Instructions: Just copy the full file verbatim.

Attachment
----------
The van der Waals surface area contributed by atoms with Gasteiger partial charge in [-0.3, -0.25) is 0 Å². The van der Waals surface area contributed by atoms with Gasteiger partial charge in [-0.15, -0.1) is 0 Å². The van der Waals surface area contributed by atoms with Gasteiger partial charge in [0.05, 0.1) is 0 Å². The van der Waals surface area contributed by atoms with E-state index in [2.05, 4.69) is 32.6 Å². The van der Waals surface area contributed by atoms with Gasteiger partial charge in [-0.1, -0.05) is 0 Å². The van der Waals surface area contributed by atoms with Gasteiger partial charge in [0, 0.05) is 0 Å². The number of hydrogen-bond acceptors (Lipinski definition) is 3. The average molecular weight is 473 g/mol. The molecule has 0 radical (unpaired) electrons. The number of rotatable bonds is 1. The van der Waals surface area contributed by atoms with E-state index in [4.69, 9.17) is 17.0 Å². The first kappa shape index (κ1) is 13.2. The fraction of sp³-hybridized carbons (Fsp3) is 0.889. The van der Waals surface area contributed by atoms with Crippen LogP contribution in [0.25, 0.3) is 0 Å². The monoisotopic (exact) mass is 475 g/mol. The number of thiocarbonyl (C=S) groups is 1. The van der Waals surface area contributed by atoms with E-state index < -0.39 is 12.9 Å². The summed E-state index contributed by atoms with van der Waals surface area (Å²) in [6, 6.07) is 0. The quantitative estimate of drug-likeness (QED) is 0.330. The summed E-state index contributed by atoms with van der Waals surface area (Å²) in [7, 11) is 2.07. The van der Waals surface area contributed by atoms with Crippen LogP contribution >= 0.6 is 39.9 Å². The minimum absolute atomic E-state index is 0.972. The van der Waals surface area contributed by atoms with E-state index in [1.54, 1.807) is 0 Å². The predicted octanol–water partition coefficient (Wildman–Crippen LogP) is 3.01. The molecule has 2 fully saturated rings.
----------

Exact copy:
The van der Waals surface area contributed by atoms with Gasteiger partial charge in [-0.3, -0.25) is 0 Å². The van der Waals surface area contributed by atoms with Gasteiger partial charge in [-0.15, -0.1) is 0 Å². The van der Waals surface area contributed by atoms with Gasteiger partial charge in [0.05, 0.1) is 0 Å². The van der Waals surface area contributed by atoms with E-state index in [2.05, 4.69) is 32.6 Å². The van der Waals surface area contributed by atoms with Gasteiger partial charge in [-0.1, -0.05) is 0 Å². The van der Waals surface area contributed by atoms with Gasteiger partial charge in [0, 0.05) is 0 Å². The number of hydrogen-bond acceptors (Lipinski definition) is 3. The average molecular weight is 473 g/mol. The molecule has 0 radical (unpaired) electrons. The number of rotatable bonds is 1. The van der Waals surface area contributed by atoms with E-state index in [4.69, 9.17) is 17.0 Å². The first kappa shape index (κ1) is 13.2. The fraction of sp³-hybridized carbons (Fsp3) is 0.889. The van der Waals surface area contributed by atoms with Crippen LogP contribution in [0.25, 0.3) is 0 Å². The monoisotopic (exact) mass is 475 g/mol. The number of thiocarbonyl (C=S) groups is 1. The van der Waals surface area contributed by atoms with E-state index < -0.39 is 12.9 Å². The summed E-state index contributed by atoms with van der Waals surface area (Å²) in [6, 6.07) is 0. The quantitative estimate of drug-likeness (QED) is 0.330. The summed E-state index contributed by atoms with van der Waals surface area (Å²) in [7, 11) is 2.07. The van der Waals surface area contributed by atoms with Crippen LogP contribution >= 0.6 is 39.9 Å². The minimum absolute atomic E-state index is 0.972. The van der Waals surface area contributed by atoms with E-state index in [1.54, 1.807) is 0 Å². The predicted octanol–water partition coefficient (Wildman–Crippen LogP) is 3.01. The molecule has 2 fully saturated rings.